They have both chimed in on the issue of God's economy and I couldn't help but to see a theme in their thinking. As with all other things, it does come back to grace and our own inability to do much of anything apart from God's favor. Here are some quotes to think about:

"The difficulty with all of Jesus' teachings in the gospels is that we can't live up to them. They lead us to utter dependance on God's love to help us in our utter inadequacy. Still, I applaud any effort to teach it for what it really is. I think we all should strive to live up to it. It will only help us experience the Kingdom in a more complete way. But we should also know we'll be safe with God when we fail, because even if we improve, we will fail to live up to these radical standards. That's not a cop out position or an excuse not to try -- that's just reality." -Greg Hubbard (below with Tori)

"You mentioned, being overwhelmed by [God's economy.] I think that is the most appropriate response. If I were preaching on this, I think this would be what I would go for (granted, this is pretty much the only thing I'm going for right now)-getting people overwhelmed by this stuff. It's simply too big for us. It is damning. It is not a simple, "Here's what you can do tomorrow to live biblically;" it is message that damns us (especially as Americans, but probably also everybody who is not destitute). Hence, it is also an opportunity to preach grace. God's economy is gratuitous and we are called to participate in this freedom of God. We cannot muster the energy to act graciously, to live in accordance to a "biblical vision of economy" (or, if we do, it will be full of pride.) The only way we can begin to really participate in God's economy is to first realize that God has forgiven us all. Participation in God's economy is first a response to being incorporated into God's economy. God acts first, not us. I'm rambling now. Anyway, the point is is that this stuff must overwhelm." -Phil Webster (below in Florence)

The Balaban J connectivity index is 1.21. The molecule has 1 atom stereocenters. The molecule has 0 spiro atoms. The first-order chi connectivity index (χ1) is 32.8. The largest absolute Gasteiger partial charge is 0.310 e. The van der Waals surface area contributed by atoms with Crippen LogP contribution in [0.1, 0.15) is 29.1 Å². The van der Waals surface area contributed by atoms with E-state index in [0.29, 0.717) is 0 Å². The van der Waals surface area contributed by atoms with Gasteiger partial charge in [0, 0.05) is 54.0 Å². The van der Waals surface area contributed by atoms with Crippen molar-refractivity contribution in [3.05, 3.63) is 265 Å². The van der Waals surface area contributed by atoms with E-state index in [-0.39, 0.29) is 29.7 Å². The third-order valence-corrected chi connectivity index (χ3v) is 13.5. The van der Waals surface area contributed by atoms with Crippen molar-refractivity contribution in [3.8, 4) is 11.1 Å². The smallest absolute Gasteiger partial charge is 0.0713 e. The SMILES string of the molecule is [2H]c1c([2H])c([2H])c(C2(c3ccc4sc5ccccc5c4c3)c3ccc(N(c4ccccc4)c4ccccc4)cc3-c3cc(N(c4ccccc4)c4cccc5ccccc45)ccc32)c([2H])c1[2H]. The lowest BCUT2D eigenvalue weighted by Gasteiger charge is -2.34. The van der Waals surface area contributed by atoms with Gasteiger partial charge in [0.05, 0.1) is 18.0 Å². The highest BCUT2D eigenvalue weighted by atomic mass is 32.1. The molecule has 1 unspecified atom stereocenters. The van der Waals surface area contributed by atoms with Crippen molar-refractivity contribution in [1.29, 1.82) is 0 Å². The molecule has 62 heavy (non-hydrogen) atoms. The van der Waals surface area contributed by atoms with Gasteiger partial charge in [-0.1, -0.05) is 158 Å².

Saturday, November 10, 2007

New Videos!

A lot more videos are up now at

Wednesday, November 07, 2007

St. Luke: Elephant Tackler

Preparing for this week is as overwhelming as last week. Jesus was a social and economic revolutionary. Reducing his radical economic message to thirty minutes is daunting. I am half tempted to pull an Andy Kaufman and simply read the entire book of Luke this weekend and sit down. I'll do stuff like that when I am really old and people think I'm senile. Until then I have some measure of sanity to project.

My first thought was to read Matthew 6, the middle chapter of the sermon on the mount. It's all in there - sharing, giving, warnings against pride and religiosity, warnings against scarcity thinking (worry), commands to forive debts, asking for daily bread, loving enemimes, God is Father, Kingdom has come, Revolution has begun! One chapter - all in there.